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29 Oct, 2014 07:17

100,000+ rally in Hungary over internet tax despite govt concessions (PHOTO, VIDEO)

100,000+ rally in Hungary over internet tax despite govt concessions (PHOTO, VIDEO)

Tens of thousands of protesters rallied in Hungary despite the government's amendment of a controversial internet tax bill. The demonstrators say the country is turning anti-democratic and drifting away from the EU.

The protest against the policies of Prime Minister Viktor Orban reignited on Tuesday night, as an estimated 100,000 people took to the streets, reports Reuters. The demonstration follows similar action on the weekend, at which protesters demanded that legislation imposing a tax on internet traffic be withdrawn within 48 hours.

Instead, the government introduced an amendment on Monday that caps the proposed tax at 700 forints ($3) per month for individuals and 5,000 forints ($21) for companies. This wasn’t enough for the protesters, who accuse the government of authoritarian trends.

Since taking power in 2010, Orban's center-right government has imposed taxes on the banking, retail, energy and telecommunications sector. The measures are designed to keep the budget deficit in check, but have hurt some foreign investors' profits.

People hold up their mobile phones as they protest against a new tax on Internet data transfers in the centre of Budapest, October 28, 2014. (Reuters/Laszlo Balogh)

The PM's Fidesz party scored a landslide victory in this month's municipal elections, while left-wing parties performed poorly, failing to produce a joint candidate to spearhead their campaign.

The people behind the protests, however, are evidently not among Orban's supporters, as they were demanding his ouster during the latest rally. The crowd organized by a Facebook-based social network, which appeared to be composed of well-heeled professionals, marched through central Budapest carrying slogans like “How many times do you want to skin us?"

"I am a student, my parents are not well off, neither am I, so I work hard," Ildiko Pirk, a 22-year-old studying nursing, told Reuters. "I doubt the internet companies will build this tax into their prices. And I have a computer, a smartphone, as does my mother and my four siblings... That adds up."

"Free country, free internet" shout protesters demo against internet tax #Hungary. Banner "Power fears knowledge" pic.twitter.com/WuEbIDtv28

— Anonymous (@YourAnonGlobal) October 28, 2014

She said the internet was vital for her to read unbiased news not under the control of Hungary's ruling political elite. The rallying cry that taxing the internet taz was anti-democratic was strong among many protesters.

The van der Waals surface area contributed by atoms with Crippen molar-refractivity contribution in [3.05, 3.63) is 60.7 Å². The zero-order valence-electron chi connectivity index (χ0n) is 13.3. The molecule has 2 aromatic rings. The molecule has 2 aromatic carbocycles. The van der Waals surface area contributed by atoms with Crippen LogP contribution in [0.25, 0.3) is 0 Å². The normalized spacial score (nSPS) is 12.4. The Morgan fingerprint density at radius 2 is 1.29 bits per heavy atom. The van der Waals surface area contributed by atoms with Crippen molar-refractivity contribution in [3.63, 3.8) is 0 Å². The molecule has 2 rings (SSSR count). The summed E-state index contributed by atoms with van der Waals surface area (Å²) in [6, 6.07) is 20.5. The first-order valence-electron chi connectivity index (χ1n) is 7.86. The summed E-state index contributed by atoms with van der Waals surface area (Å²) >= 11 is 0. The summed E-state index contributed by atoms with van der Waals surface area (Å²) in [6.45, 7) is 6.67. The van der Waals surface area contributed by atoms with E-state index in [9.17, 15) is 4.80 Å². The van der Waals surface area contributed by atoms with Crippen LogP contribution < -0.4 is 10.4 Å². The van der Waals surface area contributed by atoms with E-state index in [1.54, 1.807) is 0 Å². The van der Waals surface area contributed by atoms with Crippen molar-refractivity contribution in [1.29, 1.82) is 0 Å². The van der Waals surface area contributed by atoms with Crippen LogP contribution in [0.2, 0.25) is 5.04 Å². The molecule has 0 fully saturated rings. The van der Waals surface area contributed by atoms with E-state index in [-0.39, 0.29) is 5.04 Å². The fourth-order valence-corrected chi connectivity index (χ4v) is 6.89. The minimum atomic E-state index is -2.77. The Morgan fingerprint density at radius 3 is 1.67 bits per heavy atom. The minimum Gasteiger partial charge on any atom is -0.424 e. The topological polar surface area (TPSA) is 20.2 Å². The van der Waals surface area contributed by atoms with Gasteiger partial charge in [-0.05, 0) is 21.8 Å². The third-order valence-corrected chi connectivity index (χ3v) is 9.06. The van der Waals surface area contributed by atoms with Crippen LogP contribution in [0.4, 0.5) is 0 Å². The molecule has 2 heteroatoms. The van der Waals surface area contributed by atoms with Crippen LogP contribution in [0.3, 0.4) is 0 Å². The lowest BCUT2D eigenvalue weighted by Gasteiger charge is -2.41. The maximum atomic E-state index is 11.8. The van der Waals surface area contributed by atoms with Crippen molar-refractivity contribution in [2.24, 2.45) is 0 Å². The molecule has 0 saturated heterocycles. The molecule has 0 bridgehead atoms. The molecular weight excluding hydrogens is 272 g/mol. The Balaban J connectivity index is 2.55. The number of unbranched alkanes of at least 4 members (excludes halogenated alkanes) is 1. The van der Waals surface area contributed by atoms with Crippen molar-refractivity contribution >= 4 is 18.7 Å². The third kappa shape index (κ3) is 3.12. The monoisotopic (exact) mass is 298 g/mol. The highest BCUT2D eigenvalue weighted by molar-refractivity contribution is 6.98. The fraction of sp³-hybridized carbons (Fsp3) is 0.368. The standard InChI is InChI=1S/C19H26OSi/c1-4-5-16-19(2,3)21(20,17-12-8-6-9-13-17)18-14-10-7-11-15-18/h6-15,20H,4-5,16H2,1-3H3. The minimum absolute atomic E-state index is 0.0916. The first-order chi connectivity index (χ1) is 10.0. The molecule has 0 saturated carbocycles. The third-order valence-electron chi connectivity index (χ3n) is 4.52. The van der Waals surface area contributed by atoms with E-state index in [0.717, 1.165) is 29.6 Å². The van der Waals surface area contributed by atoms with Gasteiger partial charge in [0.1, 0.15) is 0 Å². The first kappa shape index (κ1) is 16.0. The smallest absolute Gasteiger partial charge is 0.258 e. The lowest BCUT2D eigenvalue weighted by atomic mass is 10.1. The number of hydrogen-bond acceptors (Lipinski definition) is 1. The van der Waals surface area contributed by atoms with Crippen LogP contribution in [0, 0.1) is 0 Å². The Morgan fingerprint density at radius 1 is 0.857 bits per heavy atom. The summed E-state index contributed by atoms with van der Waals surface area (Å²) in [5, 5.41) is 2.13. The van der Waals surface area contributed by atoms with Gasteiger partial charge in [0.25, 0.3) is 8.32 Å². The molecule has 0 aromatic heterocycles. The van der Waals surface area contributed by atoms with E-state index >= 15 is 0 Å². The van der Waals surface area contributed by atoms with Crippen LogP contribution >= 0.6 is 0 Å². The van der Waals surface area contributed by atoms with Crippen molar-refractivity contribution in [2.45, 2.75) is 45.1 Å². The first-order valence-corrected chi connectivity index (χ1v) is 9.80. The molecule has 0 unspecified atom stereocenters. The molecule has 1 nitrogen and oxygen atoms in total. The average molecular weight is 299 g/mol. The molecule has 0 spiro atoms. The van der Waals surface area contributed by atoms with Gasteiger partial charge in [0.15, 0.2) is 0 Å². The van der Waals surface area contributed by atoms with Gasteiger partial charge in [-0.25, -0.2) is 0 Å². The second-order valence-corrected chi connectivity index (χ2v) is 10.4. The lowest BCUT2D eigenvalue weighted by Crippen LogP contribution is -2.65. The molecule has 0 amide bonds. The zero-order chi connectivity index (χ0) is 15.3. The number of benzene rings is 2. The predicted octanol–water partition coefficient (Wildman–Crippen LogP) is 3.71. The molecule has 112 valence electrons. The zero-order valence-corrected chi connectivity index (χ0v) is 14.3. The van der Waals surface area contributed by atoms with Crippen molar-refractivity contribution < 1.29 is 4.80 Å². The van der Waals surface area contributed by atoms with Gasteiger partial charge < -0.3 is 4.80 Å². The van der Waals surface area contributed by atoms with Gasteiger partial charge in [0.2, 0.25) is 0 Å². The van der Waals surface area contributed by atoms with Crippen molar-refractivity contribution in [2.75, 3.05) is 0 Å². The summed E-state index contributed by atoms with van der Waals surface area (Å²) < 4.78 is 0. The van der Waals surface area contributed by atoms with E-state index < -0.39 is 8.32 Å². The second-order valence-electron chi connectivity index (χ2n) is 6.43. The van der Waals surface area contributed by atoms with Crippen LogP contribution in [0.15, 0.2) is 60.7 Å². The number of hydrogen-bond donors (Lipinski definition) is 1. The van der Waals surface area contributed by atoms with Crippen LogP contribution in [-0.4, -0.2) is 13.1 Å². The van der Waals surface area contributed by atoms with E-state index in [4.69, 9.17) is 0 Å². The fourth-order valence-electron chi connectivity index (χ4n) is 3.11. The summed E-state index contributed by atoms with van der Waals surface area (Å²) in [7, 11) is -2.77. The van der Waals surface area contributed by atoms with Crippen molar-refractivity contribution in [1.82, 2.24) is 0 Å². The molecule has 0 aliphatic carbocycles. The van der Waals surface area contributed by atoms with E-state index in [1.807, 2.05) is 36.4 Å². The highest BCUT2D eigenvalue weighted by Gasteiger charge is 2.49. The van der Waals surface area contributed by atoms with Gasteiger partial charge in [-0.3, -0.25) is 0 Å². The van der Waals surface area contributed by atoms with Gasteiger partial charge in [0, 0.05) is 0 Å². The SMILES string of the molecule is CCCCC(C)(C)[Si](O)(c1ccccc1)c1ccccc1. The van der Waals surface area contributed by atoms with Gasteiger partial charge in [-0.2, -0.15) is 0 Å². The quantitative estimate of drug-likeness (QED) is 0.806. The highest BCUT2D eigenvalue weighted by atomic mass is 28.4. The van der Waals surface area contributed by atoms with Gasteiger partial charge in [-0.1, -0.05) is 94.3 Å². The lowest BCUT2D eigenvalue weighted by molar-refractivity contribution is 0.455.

The Hungarian government denies accusations of authoritarianism. It insists the new tax compensates for the loss of taxes in other sectors of telecommunications, such as already-taxed telephony and text messages, as people switch to internet-based services.

The mistrust towards the government was fueled recently by the US, which imposed travel bans against a handful of Hungarian individuals. Washington has “credible information that those individuals are either engaging in or benefiting from corruption,” the US Embassy in Budapest said in a statement.

The Hungarian government was apparently taken by surprise with the move and requested the US to provide evidence of the alleged wrongdoing.

Tens of thousands of Hungarians march across the Elisabeth Bridge during a protest against new tax on Internet data transfers in centre of Budapest, October 28, 2014. (Reuters/Laszlo Balogh)

Another accusation against Orban's government is that his policies are drawing Hungary further away from other European Union members. This is true in so far as Hungary is a vocal opponent of sanctions against Russia, currently a key EU policy. The prime minister criticized the sanctions, saying they hurt Europeans more than they hurt Moscow, and pledged to lobby for their abolition.

The sanctions were imposed over Russia's position in the Ukrainian crisis, which started almost exactly a year ago with street protests not unlike those unfolding in Budapest now. In November 2013, Ukrainians took to the streets after the Ukrainian government postponed an integration deal with the EU.

The Kiev protests lasted months, escalated into street battles, an eventual ousting of the government in an armed coup and a civil war in the east of the country. These events were cheered by the US and the EU, but harshly criticized by Moscow, which viewed the events in Ukraine as foreign-orchestrated regime change.